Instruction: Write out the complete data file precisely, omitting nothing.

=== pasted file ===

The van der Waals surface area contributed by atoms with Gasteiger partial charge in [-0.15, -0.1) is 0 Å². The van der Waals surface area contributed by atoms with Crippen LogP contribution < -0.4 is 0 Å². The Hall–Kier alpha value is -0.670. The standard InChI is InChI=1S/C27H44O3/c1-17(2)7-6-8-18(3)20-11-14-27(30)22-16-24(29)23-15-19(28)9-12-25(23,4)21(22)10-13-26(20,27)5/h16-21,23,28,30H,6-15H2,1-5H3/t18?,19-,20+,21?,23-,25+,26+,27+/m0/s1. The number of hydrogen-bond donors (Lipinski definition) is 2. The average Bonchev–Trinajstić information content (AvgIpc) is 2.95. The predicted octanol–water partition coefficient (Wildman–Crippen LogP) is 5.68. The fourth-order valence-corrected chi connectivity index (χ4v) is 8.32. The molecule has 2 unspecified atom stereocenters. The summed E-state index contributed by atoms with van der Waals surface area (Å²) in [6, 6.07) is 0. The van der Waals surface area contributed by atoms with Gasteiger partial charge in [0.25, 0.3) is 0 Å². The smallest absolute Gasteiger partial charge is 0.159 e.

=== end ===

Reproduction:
The van der Waals surface area contributed by atoms with Gasteiger partial charge in [-0.15, -0.1) is 0 Å². The van der Waals surface area contributed by atoms with Crippen LogP contribution < -0.4 is 0 Å². The Hall–Kier alpha value is -0.670. The standard InChI is InChI=1S/C27H44O3/c1-17(2)7-6-8-18(3)20-11-14-27(30)22-16-24(29)23-15-19(28)9-12-25(23,4)21(22)10-13-26(20,27)5/h16-21,23,28,30H,6-15H2,1-5H3/t18?,19-,20+,21?,23-,25+,26+,27+/m0/s1. The number of hydrogen-bond donors (Lipinski definition) is 2. The average Bonchev–Trinajstić information content (AvgIpc) is 2.95. The predicted octanol–water partition coefficient (Wildman–Crippen LogP) is 5.68. The fourth-order valence-corrected chi connectivity index (χ4v) is 8.32. The molecule has 2 unspecified atom stereocenters. The summed E-state index contributed by atoms with van der Waals surface area (Å²) in [6, 6.07) is 0. The van der Waals surface area contributed by atoms with Gasteiger partial charge in [0.25, 0.3) is 0 Å². The smallest absolute Gasteiger partial charge is 0.159 e.